News of the federal investigation comes less than a week after Wells Fargo was slapped with a $185 million fine by regulators for creating over two million fake bank and credit cards. Wells Fargo also said it had fired 5,300 people over the past few years due to improper sales tactics.

The shocking scandal has rocked the banking industry and raised serious questions about the sales culture that led to the opening of unauthorized accounts. Employees told CNNMoney they experienced relentless pressure and wildly unrealistic sales targets. The pressure cooker environment is also described in a lawsuit filed by Los Angeles against Wells Fargo in May 2015.

On top of the federal investigation, Wells Fargo is set to be grilled by Senator Elizabeth Warrenthe creator of the CFPB — and her colleagues on the Senate banking committee on September 20. Wells Fargo CEO John Stumpf has accepted an invitation to testify at the hearing.

Rep. Elijah Cummings, the ranking member of the powerful House Oversight committee, has also requested Wells Fargo turn over documents about its sales tactics and other material.

Stumpf, in his first televised comments since the scandal broke, said he’s “sorry” for the fake accounts that were opened but also indicated he has no plans to resign. “The best thing I can do is lead this company,” the Wells Fargo CEO told CNBC.

I’m innocent I tell ya!” it was those 5.300 employees who were to blame, “I know nothing!” (the Sargeant Schultz defense). Wells Fargo CEO blames employees for fraud.

I’m sorry. This fraud was widespread and appears to have been a systematic practice at Wells Fargo, i.e., 5,300 employees, all of whom should be criminally charged along with their superiors and management employees who had knowledge that this practice was going on. There is no way that top management did not know this was happening.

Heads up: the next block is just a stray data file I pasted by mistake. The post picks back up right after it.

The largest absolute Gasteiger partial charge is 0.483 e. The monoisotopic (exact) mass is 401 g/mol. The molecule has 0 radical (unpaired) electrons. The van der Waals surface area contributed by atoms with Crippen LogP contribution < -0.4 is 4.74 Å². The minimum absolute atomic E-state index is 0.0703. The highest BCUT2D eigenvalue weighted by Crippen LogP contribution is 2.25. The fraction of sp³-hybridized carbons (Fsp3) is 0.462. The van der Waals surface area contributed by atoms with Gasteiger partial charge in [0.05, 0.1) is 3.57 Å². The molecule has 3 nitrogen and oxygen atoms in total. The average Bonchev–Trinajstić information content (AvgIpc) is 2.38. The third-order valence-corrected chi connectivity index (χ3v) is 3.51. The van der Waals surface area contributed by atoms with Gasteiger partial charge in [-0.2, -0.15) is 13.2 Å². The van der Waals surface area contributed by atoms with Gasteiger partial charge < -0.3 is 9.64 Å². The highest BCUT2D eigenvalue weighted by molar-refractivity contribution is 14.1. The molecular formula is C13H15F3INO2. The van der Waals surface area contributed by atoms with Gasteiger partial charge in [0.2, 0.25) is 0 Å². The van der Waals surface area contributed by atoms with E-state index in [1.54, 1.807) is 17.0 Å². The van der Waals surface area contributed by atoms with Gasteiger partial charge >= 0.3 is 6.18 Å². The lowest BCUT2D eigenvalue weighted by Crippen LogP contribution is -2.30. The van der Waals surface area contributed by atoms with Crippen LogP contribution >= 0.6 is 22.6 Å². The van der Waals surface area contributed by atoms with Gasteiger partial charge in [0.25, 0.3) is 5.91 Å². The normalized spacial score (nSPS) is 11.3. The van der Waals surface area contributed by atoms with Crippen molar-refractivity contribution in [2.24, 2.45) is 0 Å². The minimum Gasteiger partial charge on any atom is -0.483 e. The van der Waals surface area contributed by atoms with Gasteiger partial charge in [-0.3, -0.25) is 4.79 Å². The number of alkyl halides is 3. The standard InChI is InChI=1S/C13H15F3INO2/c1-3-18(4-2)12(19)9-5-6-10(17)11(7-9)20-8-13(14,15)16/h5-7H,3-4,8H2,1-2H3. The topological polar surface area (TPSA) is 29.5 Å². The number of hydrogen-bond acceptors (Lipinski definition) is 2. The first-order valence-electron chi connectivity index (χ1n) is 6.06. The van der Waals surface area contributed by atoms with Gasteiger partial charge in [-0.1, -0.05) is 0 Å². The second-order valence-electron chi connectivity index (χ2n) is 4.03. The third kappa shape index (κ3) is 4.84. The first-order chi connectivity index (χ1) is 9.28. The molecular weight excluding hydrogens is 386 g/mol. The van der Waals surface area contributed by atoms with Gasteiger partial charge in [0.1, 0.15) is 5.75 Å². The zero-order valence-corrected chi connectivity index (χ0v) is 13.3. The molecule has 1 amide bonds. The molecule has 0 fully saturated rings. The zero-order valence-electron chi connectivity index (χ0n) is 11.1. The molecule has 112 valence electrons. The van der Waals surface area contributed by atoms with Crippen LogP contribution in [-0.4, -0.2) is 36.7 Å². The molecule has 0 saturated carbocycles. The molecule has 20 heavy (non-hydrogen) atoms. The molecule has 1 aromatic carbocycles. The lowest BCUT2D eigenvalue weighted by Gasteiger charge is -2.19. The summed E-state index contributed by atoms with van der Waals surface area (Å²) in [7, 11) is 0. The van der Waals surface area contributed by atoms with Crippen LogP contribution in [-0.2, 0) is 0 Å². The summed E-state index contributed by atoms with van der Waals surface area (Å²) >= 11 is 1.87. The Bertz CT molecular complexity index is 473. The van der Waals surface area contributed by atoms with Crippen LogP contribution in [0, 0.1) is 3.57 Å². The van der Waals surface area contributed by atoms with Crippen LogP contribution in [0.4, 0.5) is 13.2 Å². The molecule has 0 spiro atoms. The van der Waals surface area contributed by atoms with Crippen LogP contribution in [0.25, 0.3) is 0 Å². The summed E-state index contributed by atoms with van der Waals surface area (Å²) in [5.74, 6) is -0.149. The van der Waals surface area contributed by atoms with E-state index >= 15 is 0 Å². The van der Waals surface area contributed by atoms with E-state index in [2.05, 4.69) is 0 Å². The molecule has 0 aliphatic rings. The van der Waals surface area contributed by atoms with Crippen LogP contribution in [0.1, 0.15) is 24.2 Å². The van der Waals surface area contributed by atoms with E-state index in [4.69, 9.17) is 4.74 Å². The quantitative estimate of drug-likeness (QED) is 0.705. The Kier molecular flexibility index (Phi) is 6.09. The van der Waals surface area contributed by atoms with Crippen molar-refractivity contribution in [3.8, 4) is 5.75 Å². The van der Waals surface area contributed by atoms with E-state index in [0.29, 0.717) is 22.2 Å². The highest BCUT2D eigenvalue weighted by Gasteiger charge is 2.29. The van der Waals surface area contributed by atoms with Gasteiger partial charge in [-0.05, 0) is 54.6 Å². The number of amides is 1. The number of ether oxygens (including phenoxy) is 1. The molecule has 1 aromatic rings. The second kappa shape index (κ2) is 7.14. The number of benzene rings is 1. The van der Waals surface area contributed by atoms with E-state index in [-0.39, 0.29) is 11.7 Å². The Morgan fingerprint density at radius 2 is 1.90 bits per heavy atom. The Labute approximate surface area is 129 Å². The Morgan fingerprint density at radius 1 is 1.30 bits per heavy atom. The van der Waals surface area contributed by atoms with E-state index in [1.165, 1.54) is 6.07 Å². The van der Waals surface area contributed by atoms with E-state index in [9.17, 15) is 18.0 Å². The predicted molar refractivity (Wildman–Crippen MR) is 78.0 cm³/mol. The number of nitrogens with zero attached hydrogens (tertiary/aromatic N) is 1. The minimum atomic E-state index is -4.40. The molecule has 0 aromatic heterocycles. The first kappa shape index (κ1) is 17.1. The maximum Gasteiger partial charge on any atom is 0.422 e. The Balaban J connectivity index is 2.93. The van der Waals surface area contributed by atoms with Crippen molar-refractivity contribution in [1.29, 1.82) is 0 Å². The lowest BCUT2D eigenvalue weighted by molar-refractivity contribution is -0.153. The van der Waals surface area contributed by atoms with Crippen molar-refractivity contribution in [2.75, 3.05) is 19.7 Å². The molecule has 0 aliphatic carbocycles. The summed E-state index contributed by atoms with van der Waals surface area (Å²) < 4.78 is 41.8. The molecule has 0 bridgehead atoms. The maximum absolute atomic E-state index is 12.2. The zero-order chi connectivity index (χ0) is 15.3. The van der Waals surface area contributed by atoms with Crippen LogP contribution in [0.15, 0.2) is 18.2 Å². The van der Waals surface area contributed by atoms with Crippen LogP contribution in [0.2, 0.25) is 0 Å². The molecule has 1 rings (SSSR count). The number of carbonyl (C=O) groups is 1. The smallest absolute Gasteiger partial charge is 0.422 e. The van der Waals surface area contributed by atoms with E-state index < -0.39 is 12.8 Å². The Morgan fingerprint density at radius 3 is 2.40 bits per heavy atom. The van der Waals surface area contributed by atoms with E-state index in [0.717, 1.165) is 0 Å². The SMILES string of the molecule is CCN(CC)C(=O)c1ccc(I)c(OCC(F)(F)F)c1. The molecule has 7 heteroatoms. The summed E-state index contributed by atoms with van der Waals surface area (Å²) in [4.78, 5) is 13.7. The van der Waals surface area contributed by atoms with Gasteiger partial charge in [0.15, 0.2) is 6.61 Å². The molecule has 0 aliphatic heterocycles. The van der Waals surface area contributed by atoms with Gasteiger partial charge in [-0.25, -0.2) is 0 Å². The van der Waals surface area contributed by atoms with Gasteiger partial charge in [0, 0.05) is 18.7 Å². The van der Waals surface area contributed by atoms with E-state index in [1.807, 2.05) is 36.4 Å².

Somebody’s going to emergency, somebody’s going to jail.”

20 thoughts on “House Speaker Paul Ryan maligns the CFPB days after it discloses major fraud scandal at Wells Fargo Bank”

  1. CFPB: “If you’re worried about falling behind on your mortgage, it’s smart to do something about it right away. Talking to your servicer about your situation won’t damage your credit, and it lets your servicer know that you take your financial responsibilities seriously.”

    I requested guidance from Wells Fargo(WF) about my interest rate increase. This simple request has turned into a fight for honesty and having integrity when there’s a mistake. WF has fraudulently destroyed my 800+ credit score, discriminated against me, and broken key loan servicing laws. All of the allegations against WF are supported by my documents at:

    Please investigate my plight with Wells Fargo wholeheartedly, they’re still hurting me and refuse to stop.

  2. Four ad hominem attacks in the post’s first sentence. You must have been king of the schoolyard in grade school.

  3. You forgot the part where Wells gave consumer banking chief Carrie Tolstedt a $124.6 million goodbye payday.

    She’s the one who’s leaving after overseeing the group that committed the theft.

    She’s getting a Golden Parachute worth almost as much as the fine.

    How is it big banks are still big? An remain un-jailed? How is it that GOTeaP folks justify their support for these criminals?

    The GOTeaP is a scam.

  4. Back in 2014, I was one of those people that Wells Fargo opened a bogus accout and a credit card for. I noticed almost immediately because I pay close attention to my finances and the institutions that services my accounts. I contacted them twice and complained about it with no action taking place, so I had my attorneys write a lettere threatening them with a lawsuit, and they finally apologized for the “mistake”, closed the account and the credit card, and refunded all the fees they had collected. By way of apology they deposited $100 in my genuine account.